Mutations in MEOX1, Encoding Mesenchyme Homeobox 1, Cause Klippel-Feil Anomaly.

Department of Genetics, King Faisal Specialist Hospital and Research Center, Riyadh 11211, Saudi Arabia.
The American Journal of Human Genetics (Impact Factor: 11.2). 12/2012; DOI: 10.1016/j.ajhg.2012.11.016
Source: PubMed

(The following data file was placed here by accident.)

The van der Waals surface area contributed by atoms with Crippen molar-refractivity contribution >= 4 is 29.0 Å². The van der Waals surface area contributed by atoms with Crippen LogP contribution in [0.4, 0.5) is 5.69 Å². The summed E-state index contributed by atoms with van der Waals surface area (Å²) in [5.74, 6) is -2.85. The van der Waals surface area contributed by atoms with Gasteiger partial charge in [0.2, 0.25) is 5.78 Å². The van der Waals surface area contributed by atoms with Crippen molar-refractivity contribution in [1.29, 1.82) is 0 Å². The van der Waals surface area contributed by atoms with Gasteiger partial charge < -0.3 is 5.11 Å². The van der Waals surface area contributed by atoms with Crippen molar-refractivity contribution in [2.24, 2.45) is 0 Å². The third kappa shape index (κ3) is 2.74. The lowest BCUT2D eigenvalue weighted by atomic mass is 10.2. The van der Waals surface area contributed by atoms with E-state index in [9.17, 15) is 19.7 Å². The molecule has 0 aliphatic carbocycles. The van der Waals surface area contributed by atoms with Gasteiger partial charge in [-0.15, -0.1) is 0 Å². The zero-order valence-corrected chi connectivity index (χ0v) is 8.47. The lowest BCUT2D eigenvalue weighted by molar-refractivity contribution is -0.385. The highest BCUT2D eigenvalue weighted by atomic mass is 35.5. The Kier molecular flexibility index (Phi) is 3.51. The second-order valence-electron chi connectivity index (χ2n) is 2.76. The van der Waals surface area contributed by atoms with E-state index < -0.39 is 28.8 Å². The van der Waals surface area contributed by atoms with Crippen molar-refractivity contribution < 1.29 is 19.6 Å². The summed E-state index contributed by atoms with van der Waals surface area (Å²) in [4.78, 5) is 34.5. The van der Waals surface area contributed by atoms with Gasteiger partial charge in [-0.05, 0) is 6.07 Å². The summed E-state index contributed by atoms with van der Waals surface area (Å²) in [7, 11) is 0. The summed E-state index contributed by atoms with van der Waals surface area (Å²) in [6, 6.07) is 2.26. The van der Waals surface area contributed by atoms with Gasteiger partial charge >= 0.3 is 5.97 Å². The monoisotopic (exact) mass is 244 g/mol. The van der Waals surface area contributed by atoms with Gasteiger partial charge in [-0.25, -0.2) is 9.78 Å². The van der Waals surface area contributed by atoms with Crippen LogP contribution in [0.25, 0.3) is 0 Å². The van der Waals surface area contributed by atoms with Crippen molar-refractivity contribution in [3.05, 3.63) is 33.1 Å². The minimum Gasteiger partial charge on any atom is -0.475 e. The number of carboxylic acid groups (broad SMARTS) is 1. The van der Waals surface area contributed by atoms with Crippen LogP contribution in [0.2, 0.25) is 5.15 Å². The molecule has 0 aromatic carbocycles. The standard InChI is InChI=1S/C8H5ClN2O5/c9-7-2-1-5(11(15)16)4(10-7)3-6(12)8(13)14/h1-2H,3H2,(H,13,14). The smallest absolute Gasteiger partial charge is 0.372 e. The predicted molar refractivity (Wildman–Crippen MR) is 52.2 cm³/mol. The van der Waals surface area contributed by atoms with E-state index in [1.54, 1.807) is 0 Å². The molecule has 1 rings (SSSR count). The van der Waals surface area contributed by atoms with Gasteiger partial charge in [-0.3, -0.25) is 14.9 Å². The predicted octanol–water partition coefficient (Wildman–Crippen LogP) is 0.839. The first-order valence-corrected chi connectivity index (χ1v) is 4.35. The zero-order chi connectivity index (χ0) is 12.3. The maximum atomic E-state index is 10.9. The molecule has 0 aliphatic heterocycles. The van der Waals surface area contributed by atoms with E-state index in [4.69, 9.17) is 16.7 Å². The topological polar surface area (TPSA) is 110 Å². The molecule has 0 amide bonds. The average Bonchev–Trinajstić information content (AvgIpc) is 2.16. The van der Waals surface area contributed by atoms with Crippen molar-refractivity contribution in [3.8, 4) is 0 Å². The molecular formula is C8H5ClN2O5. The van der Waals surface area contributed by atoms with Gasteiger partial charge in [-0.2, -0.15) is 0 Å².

ABSTRACT Klippel-Feil syndrome (KFS) is a segmentation malformation of the cervical spine; clinically, it manifests as a short neck with reduced mobility and a low posterior hairline. Several genes have been proposed as candidates for KFS when it is present with other associated anomalies, but the genetics of isolated KFS have been difficult to study because of the syndrome's mostly sporadic occurrence. We describe a multiplex consanguineous family in which isolated KFS maps to a single 17q21.31 locus that harbors a homozygous frameshift deletion in MEOX1; this deletion results in complete instability of the transcript. Direct sequencing of this gene in two siblings from another consanguineous family affected by isolated KFS uncovered another homozygous truncating (nonsense) MEOX1 mutation that also leads to complete degradation of the transcript. This gene encodes a transcription factor with a well-established and nonredundant role in somite development, and homozygous null alleles of Meox1 in mice have a cervical skeletal defect that is remarkably similar to the one we observe in human individuals with MEOX1 mutations. Our data strongly suggest that KFS is the human phenotypic equivalent of the sclerotome polarity defect that results from Meox1 deficiency in mice.